Junior doctors threaten to continue strike

JUNIOR doctors at public hospitals have threatened to continue with their strike until the Health Services Board (HSB) clarifies some vague clauses on their new employment contracts availed yesterday.

By Phyllis Mbanje

The doctors said the revised contract was vague on conditions of service and remuneration.

“Our collective position is that we are willing to go to work as soon as possible for the benefit of the patients. They (HSB) should go through proper channels and communicate with our representative body,” the junior doctors said.

“The figure ($895 gross salary) is vague on what deductions will be effected and it’s all-inclusive of allowances.”

The doctors, who are also protesting against being engaged as contract workers, are demanding clarity on matters like repeating college classes and the period a female doctor should be on maternity leave.

“Previously, we signed an assumption of duty contract which automatically meant that one was now employed permanently,” they said.

Last week, Mpilo Central Hospital was forced to shut down its outpatient department following the strike by junior doctors, which led to a serious shortage of personnel.

Currently, the situation is dire at most public hospitals as the strike by the junior doctors has created a huge gap in service delivery.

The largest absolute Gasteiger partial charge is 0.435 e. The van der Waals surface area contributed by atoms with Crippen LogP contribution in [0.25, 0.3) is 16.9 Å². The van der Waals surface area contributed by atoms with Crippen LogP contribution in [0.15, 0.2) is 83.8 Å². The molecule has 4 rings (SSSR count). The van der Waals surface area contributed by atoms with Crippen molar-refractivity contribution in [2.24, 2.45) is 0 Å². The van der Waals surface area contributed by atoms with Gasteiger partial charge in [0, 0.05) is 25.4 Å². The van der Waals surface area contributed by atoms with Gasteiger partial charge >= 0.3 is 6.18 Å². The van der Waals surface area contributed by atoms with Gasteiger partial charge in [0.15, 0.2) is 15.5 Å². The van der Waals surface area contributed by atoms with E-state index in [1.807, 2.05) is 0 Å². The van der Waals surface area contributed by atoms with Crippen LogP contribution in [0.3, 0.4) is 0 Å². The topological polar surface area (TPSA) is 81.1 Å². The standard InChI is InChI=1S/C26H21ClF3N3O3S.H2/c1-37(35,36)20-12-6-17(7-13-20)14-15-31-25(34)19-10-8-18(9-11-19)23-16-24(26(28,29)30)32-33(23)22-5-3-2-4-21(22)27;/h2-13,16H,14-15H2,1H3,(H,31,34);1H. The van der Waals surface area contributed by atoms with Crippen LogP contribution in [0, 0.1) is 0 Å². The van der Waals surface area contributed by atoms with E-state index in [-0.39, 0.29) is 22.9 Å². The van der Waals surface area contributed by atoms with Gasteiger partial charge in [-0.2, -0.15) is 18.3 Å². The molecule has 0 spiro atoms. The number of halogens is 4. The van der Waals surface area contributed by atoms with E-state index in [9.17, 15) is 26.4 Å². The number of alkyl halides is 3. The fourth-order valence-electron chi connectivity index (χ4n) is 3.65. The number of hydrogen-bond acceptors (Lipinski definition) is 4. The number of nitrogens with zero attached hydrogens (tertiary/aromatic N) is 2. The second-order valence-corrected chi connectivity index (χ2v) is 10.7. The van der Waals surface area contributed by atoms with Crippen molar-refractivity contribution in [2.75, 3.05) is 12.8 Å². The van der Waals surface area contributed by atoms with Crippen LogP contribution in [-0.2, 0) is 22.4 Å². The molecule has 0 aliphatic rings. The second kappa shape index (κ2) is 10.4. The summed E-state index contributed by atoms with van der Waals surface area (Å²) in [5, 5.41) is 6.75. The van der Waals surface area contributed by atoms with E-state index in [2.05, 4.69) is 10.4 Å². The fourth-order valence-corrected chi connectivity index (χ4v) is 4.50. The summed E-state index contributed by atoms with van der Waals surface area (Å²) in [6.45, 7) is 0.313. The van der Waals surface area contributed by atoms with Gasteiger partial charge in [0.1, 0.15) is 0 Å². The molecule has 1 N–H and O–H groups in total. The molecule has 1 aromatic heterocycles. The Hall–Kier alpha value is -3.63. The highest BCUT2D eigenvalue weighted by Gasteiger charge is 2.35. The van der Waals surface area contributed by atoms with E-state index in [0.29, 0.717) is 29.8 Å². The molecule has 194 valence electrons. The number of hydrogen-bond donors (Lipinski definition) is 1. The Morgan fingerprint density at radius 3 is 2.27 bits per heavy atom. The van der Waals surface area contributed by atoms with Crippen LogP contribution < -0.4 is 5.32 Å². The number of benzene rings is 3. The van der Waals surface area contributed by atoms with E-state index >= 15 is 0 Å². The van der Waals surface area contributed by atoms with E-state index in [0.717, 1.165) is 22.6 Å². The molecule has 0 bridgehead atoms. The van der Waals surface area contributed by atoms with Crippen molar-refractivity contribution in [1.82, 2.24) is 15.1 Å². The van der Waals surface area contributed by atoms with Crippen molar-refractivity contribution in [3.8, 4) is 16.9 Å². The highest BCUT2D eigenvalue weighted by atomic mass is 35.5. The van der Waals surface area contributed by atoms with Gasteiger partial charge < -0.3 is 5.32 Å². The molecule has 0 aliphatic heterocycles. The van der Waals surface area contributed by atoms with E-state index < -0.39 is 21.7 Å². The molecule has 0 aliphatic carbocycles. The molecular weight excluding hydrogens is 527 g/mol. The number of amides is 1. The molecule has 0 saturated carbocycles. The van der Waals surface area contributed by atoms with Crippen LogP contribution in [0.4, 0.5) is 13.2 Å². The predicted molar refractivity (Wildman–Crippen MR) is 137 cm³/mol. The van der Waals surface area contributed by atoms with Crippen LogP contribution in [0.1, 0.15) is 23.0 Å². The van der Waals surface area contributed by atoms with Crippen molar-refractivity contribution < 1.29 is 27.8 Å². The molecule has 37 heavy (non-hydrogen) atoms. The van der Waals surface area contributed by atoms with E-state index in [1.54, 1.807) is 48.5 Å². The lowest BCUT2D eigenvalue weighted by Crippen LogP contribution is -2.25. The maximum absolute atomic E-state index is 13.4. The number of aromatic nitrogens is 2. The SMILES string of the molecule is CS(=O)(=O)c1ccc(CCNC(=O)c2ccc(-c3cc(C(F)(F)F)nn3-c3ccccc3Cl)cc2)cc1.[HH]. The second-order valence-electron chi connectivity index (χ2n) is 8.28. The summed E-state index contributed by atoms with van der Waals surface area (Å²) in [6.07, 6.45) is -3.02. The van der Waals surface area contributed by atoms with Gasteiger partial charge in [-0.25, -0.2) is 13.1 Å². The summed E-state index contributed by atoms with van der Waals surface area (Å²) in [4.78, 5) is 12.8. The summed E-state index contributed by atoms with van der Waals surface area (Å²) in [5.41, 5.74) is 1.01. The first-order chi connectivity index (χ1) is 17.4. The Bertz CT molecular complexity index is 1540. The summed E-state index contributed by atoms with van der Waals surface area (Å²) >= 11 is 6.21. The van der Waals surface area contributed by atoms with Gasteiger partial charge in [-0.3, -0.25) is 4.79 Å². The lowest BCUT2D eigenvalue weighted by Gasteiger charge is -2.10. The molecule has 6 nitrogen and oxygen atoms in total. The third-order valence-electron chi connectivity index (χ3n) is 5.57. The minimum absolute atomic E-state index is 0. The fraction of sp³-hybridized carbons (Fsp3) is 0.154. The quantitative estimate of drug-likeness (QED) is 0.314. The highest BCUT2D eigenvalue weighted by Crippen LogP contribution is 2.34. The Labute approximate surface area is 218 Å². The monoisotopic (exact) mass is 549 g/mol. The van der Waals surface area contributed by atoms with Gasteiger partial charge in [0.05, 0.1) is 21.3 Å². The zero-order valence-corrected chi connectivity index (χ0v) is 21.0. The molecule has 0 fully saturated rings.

“Medical and surgical wards are the worst affected because they are covered by interns,” another student said.

But HSB spokesperson Nyasha Maravanyika was optimistic the doctors would sign the new contracts.
“We expect them to sign the contract so that they can start their housemanship. At the moment, I cannot confirm whether they have signed or not,” he said.

Parirenyatwa Group of Hospitals chief executive officer Thomas Zigora said the doctors had just received the contracts and were still going through them.

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  1. Medical doctors go to college for 5 years to earn peanuts. Their gross salary translates to a meagre $179.00 for each college year yet they are the most brilliant a-level science brains. Second best science brains, i.e. engineers normally earn around $2 100 gross and thats arnd $$525.00 for each college year. Accountants earn around $800 gross and they are in the same college year earning as medical doctors. Our dear friends teachers earn around $600 gross and thats about $200 for each academic year. The bottom line is it doesn’t pay to be a medical doctor in Zimbabwe.

  2. mari yose iri kudyiwa na cheese burger na nhachi kkkk

  3. its a sad case that medical students are doing some of the procedures on our beloved patients but on sad note they lack proper experience and guidance when they carry such ……imagine doing a lumber puncher ,they causing more pain instead of helping a sick patient…..if the gvmnt was the funding medical student they could do whatever they want,,,,they want cheap labour ,,,honestly uyu ndoutsinye ukuitwa ….the bosses they go ku private some outside to zim fo medical care so they DONT CARE !only God’s grace ndoirikudiwa

  4. guys why bother. so many career opportunities in the middle east with very good perks. you can earn 40k aed per month

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